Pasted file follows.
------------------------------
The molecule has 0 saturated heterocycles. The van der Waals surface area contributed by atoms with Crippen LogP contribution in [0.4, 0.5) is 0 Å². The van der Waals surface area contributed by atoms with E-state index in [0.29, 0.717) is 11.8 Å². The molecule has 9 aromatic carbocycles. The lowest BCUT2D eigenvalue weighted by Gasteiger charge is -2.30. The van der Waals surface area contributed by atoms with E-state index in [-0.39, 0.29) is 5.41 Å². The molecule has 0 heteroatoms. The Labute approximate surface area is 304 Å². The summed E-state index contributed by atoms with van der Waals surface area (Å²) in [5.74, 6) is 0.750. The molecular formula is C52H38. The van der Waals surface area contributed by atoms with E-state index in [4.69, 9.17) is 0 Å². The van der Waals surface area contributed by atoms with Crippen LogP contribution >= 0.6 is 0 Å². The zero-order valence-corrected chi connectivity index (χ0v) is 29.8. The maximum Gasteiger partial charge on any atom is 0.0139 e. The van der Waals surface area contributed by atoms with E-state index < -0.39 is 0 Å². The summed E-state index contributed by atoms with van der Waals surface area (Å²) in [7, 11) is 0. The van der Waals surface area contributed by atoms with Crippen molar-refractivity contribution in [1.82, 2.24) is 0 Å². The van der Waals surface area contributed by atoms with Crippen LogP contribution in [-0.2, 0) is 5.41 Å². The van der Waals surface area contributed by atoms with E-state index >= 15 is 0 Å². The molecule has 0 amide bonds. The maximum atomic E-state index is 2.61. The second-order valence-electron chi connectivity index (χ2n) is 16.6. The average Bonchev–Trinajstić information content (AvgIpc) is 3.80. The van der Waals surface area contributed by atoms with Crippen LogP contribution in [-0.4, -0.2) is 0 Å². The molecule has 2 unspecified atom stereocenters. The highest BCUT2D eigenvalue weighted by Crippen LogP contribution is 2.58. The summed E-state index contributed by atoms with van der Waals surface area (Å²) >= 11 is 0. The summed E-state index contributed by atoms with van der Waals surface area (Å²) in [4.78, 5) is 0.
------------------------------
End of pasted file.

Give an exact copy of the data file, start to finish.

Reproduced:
The molecule has 0 saturated heterocycles. The van der Waals surface area contributed by atoms with Crippen LogP contribution in [0.4, 0.5) is 0 Å². The van der Waals surface area contributed by atoms with E-state index in [0.29, 0.717) is 11.8 Å². The molecule has 9 aromatic carbocycles. The lowest BCUT2D eigenvalue weighted by Gasteiger charge is -2.30. The van der Waals surface area contributed by atoms with E-state index in [-0.39, 0.29) is 5.41 Å². The molecule has 0 heteroatoms. The Labute approximate surface area is 304 Å². The summed E-state index contributed by atoms with van der Waals surface area (Å²) in [5.74, 6) is 0.750. The molecular formula is C52H38. The van der Waals surface area contributed by atoms with E-state index in [4.69, 9.17) is 0 Å². The van der Waals surface area contributed by atoms with Crippen LogP contribution >= 0.6 is 0 Å². The zero-order valence-corrected chi connectivity index (χ0v) is 29.8. The maximum Gasteiger partial charge on any atom is 0.0139 e. The van der Waals surface area contributed by atoms with E-state index < -0.39 is 0 Å². The summed E-state index contributed by atoms with van der Waals surface area (Å²) in [7, 11) is 0. The van der Waals surface area contributed by atoms with Crippen molar-refractivity contribution in [1.82, 2.24) is 0 Å². The van der Waals surface area contributed by atoms with Crippen LogP contribution in [-0.2, 0) is 5.41 Å². The van der Waals surface area contributed by atoms with E-state index >= 15 is 0 Å². The molecule has 0 amide bonds. The maximum atomic E-state index is 2.61. The second-order valence-electron chi connectivity index (χ2n) is 16.6. The average Bonchev–Trinajstić information content (AvgIpc) is 3.80. The van der Waals surface area contributed by atoms with Crippen LogP contribution in [-0.4, -0.2) is 0 Å². The molecule has 2 unspecified atom stereocenters. The highest BCUT2D eigenvalue weighted by Crippen LogP contribution is 2.58. The summed E-state index contributed by atoms with van der Waals surface area (Å²) >= 11 is 0. The summed E-state index contributed by atoms with van der Waals surface area (Å²) in [4.78, 5) is 0.